This article needs additional citations for verification. Please help improve this article by adding citations to reliable sources. Unsourced material may be challenged and removed.Find sources: "Kompyang" – news · newspapers · books · scholar · JSTOR (October 2006) (Learn how and when to remove this template message)
A kompia from Jian'ou in China's Fujian Province
Alternative namesKompyang
Place of originFuzhou, Fujian
Region or stateFujian, Sarawak, Perak, Matsu, Ryukyus
Main ingredientsFlour, lard, onions, salt
Chinese name
Traditional Chinese
Simplified Chinese
Indonesian name
Okinawan name
Okinawan光餅 / コンペン クンペン

Kompia[1] or kompyang (Chinese: 光餅; Minbei: guáng-biǎng; Mindong: guŏng-biāng; Hinghwa: gng-biâⁿ; Minnan: kiâm-kong-piáⁿ [鹹光餅]; Okinawan: 光餅 / コンペン クンぺン konpen kunpen; Malay: kompia / roti kompyang; Indonesian: kompyang / kompia) is a bread product that originates from Fuzhou, the capital city of Fujian Province of China as well as Fuqing.[2] It is popular in Fujian and has spread to other areas including the Ryukyus, Taiwan, and parts of Southeast Asia including Indonesia and the Malaysian towns of Sitiawan, Sibu,[1] Ayer Tawar, Sarikei,[3] Bintangor and other places where the dominant Chinese community is of Fuzhou (alternatively spelled Foochow or Hokchiu) and Fuqing ancestry (where it is sometimes nicknamed "Foochow bagels").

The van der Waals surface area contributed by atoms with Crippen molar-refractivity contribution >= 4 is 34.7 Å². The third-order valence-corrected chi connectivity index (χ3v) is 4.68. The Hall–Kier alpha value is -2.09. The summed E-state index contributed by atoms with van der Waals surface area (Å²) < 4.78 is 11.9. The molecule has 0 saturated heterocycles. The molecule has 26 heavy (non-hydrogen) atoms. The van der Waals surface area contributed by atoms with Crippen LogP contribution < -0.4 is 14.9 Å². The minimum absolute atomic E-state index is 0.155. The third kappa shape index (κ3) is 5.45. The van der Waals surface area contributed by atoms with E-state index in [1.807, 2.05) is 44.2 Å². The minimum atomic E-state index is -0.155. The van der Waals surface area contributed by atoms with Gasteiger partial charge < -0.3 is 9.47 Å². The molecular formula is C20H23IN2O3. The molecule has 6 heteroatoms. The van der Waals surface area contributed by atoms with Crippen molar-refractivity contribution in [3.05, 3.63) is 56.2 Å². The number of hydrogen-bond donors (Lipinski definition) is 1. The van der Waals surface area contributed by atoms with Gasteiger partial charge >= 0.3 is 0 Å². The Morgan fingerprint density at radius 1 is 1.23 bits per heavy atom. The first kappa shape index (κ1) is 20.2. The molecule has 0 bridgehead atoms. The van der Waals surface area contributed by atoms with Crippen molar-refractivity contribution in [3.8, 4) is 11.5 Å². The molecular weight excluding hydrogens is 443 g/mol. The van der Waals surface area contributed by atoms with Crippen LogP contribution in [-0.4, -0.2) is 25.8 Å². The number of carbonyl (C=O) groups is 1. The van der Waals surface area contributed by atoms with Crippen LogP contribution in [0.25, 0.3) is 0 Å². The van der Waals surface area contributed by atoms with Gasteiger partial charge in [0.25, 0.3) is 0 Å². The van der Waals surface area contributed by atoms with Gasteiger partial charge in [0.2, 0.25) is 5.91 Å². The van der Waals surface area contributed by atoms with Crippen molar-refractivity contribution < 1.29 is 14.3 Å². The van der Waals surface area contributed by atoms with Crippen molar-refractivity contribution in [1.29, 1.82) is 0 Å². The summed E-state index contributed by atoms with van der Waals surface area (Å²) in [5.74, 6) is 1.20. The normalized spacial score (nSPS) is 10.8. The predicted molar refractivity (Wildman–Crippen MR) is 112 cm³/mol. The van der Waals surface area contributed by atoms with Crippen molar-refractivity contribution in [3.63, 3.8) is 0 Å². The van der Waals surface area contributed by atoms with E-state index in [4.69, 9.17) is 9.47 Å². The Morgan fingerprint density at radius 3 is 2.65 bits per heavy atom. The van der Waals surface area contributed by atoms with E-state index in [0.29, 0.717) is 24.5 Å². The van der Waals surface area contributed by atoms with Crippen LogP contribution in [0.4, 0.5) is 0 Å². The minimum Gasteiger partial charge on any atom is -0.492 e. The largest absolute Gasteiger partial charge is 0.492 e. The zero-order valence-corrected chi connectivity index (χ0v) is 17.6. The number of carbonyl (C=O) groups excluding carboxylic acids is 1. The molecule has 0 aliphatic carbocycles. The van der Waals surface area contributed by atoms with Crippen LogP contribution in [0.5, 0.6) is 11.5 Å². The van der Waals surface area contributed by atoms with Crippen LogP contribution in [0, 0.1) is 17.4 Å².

Kompia was named after Qi Jiguang, who invented it. When Qi Jiguang led his troops into Fujian in 1563, the Japanese pirates, fearing his name, engaged mainly in guerrilla-style battles. Qi Jiguang noticed that the Japanese pirates could always trace where his troops camped because of the smoke that rose up to the sky when the soldiers prepared their meals. He found out the Japanese pirates had no such problem because they brought onigiri with them. So Qi Jiguang invented a kind of bread with a hole in the center so that they could be strung together to be conveniently carried along. Later, to commemorate Qi Jiguang's victory against the pirate raiders, the bread was named after him as guāng-bǐng (or "Guang cake").


Kompia is made with lard, onions, salt and flour. A ball of flour is stuffed with a filling of other desired ingredients and flattened with a rolling pin. It is then slapped onto the sides of a traditional home-made Chinese oven and takes approximately 15 minutes to bake. Meat is often used as a filling in the bread.[where?]

A kompia of Taiwan's Matsu Islands
A kompia of Taiwan's Matsu Islands
An Okinawan kompen
An Okinawan kompen


A variant with sesame seeds scattered on top and baked without any filling is known as 麻饼. A sweet variant known as 征东饼 (literally "Conquest of the East cake") uses a proportion of sugar to substitute the salt in the dough.


  1. ^ a b Simon Richmond, et al. Lonely Planet: Discover Malaysia & Singapore. Lonely Planet, 2013. ISBN 9781743216590
  2. ^ "Fuzhou Snacks: Kompia". Archived from the original on 2013-10-14. Retrieved 2013-10-14.
  3. ^ "Sarikei Time Capsule®: Food - Sarikei Kom Pia". 2007-06-30. Retrieved 2013-10-14.